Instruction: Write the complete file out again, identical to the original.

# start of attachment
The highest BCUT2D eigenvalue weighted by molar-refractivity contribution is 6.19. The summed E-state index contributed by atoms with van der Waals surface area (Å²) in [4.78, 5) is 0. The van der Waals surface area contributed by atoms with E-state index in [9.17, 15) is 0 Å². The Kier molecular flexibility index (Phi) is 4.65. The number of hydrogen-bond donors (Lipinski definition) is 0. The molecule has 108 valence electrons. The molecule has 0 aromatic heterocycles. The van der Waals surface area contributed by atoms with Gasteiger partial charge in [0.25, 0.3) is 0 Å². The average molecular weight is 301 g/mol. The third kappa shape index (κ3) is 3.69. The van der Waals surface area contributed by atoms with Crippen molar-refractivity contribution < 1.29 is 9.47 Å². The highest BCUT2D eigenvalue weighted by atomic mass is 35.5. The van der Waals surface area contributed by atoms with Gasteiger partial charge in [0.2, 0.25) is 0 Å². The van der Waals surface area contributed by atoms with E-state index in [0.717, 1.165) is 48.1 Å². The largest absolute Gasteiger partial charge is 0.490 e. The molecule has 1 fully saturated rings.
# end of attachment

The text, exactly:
The highest BCUT2D eigenvalue weighted by molar-refractivity contribution is 6.19. The summed E-state index contributed by atoms with van der Waals surface area (Å²) in [4.78, 5) is 0. The van der Waals surface area contributed by atoms with E-state index in [9.17, 15) is 0 Å². The Kier molecular flexibility index (Phi) is 4.65. The number of hydrogen-bond donors (Lipinski definition) is 0. The molecule has 108 valence electrons. The molecule has 0 aromatic heterocycles. The van der Waals surface area contributed by atoms with Gasteiger partial charge in [0.25, 0.3) is 0 Å². The average molecular weight is 301 g/mol. The third kappa shape index (κ3) is 3.69. The van der Waals surface area contributed by atoms with Crippen molar-refractivity contribution < 1.29 is 9.47 Å². The highest BCUT2D eigenvalue weighted by atomic mass is 35.5. The van der Waals surface area contributed by atoms with Gasteiger partial charge in [0.2, 0.25) is 0 Å². The van der Waals surface area contributed by atoms with E-state index in [0.717, 1.165) is 48.1 Å². The largest absolute Gasteiger partial charge is 0.490 e. The molecule has 1 fully saturated rings.